Plaintiff alleged that defendant was subject to jurisdiction in New York solely because it engaged in activity over the Internet and through its Web site – even though defendant had no physical presence in New York.
Relying upon the above case law, including Citigroup, Judge Spatt noted that Web sites that are not commercial in nature and do not permit the purchase of products online are insufficient to confer personal jurisdiction, while commercial Web sites that do permit consumers to place orders and communicate e-mail questions can confer personal jurisdiction pursuant to New York’s long-arm statute.
However, in surveying the Internet-based jurisdictional decisions, Judge Spatt found that in the commercial Web site cases the courts relied upon activity beyond the mere Web site to exercise personal jurisdiction over the defendant. For example, he noted that in Citigroup, the court determined the defendant’s activities were not limited solely to the Internet but that defendant also directly solicited New York clients through the mail and hired New York companies to record mortgages. In other similar cases, Judge Spatt found that defendants had affiliates residing in New York, representatives who appeared in trade shows in New York, sold several products to New York residents or had other significant contacts with and in New York, thereby justifying personal jurisdiction.
Judge Spatt continued that the plaintiff in ISI only alleged that the defendant sold products nationally through its interactive site, but had not alleged that defendant had any specific connections to New York or purposely solicited New York customers in particular. Significantly, Judge Spatt rejected the plaintiff’s attempt to show that defendant sold products for delivery into New York by virtue of orders placed by individuals affiliated with plaintiff or its counsel after the action was instituted.
He rejected these contrived purchases for several reasons, including that (i) only prelitigation contacts could be relied upon to confer jurisdiction, (ii) placing orders for purposes of ‘manufacturing’ a contact with the forum state were not sufficient and (iii) the sales procured by the plaintiff’s representatives did not have a direct relationship to the claims for trademark infringement and unfair competition because the purchasers were not ‘confused’ by the alleged infringement, a necessary element of the claims.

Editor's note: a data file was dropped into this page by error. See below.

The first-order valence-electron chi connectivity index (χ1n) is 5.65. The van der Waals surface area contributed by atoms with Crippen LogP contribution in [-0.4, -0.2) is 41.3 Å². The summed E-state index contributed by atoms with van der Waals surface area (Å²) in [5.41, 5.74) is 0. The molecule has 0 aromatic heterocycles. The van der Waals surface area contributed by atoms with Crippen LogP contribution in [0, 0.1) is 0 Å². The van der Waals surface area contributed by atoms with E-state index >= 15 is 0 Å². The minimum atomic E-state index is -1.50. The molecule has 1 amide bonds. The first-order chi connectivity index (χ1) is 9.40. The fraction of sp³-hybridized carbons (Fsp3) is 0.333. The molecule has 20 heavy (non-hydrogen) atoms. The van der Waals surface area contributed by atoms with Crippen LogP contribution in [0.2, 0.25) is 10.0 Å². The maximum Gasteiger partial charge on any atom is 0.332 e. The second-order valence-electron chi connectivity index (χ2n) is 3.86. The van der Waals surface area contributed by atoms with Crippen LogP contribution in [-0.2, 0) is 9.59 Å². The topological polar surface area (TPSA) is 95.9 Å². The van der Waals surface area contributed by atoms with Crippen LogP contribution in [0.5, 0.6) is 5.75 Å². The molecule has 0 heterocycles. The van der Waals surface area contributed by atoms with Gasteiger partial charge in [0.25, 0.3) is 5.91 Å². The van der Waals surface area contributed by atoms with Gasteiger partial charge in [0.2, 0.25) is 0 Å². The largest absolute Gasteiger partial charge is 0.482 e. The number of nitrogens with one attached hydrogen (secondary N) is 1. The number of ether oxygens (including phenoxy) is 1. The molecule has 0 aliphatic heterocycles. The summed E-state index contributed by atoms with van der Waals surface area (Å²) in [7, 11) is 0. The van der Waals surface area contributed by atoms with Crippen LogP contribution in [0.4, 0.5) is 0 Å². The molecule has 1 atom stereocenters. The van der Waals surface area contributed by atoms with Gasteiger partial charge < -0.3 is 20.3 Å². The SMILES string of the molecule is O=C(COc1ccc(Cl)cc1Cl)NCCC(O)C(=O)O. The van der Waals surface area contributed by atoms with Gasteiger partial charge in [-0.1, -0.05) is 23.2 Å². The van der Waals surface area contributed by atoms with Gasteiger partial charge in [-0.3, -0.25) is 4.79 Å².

Judge Spatt chose to rely upon the decision in Mattel, Inc. v. Anderson, 2005 WL 1690528 (S.D.N.Y.), where the court found that plaintiff’s investigator’s purchase of a product on defendant’s Web site for delivery in New York was insufficient to justify personal jurisdiction, instead of Mattel, Inc. v. Adventure Apparel, 2001 WL 286728 (S.D.N.Y.), where the court came to a directly opposite result on identical facts.
Interestingly, Judge Spatt did not grant the plaintiff’s request to conduct discovery on the jurisdictional issue, as the court had ‘considerable procedural leeway’ to do. See Marine Midland Bank, N.A. v. Miller, 664 F.2d 899, 904 (2d Cir. 1981). It is hard to argue with Judge Spatt’s ultimate decision to decline jurisdiction in New York given the fact that plaintiff itself asserted that it ‘conducts no sales in New York, owns no property in New York, maintains no New York telephone or directory listing, and does not advertise or engage in other promotional activities in New York.’ (Plaintiff’s memorandum of law in opposition to defendant’s motion, p. 11.) (Plaintiff was defending against a different prong of defendant’s motion seeking to dismiss based upon plaintiff’s failure to obtain a license to do business in New York under BCL Section 1312.) In fact, plaintiff admitted that its ‘only ‘presence’ in New York is the fact that its general counsel is located in the Southern District of New York.’
Given the fact that neither party, therefore, had virtually any contact with New York, not to mention the Eastern District, one can readily understand Judge Spatt’s reluctance to exercise ‘considerable procedural leeway’ to allow discovery on the jurisdictional issue. Nevertheless, in cases where a plaintiff indeed is located solely in or otherwise has substantial connections with New York, it would appear to be fair to plaintiff to allow it to establish that defendant had in fact sold products in New York or had other contacts in the state – through expedited, carefully directed discovery seeking such information.
Counsel in such cases would be wise to articulate precisely what discovery would be needed and persuasively urge the court to grant such discovery before resolving the jurisdictional motion.
As noted above, although one court has approved of relying upon sales generated by plaintiff itself for purposes of proving the sale of goods into New York, counsel are on notice that such ‘manufactured’ contacts are not likely to be sufficient to confer personal jurisdiction over an out-of-state defendant.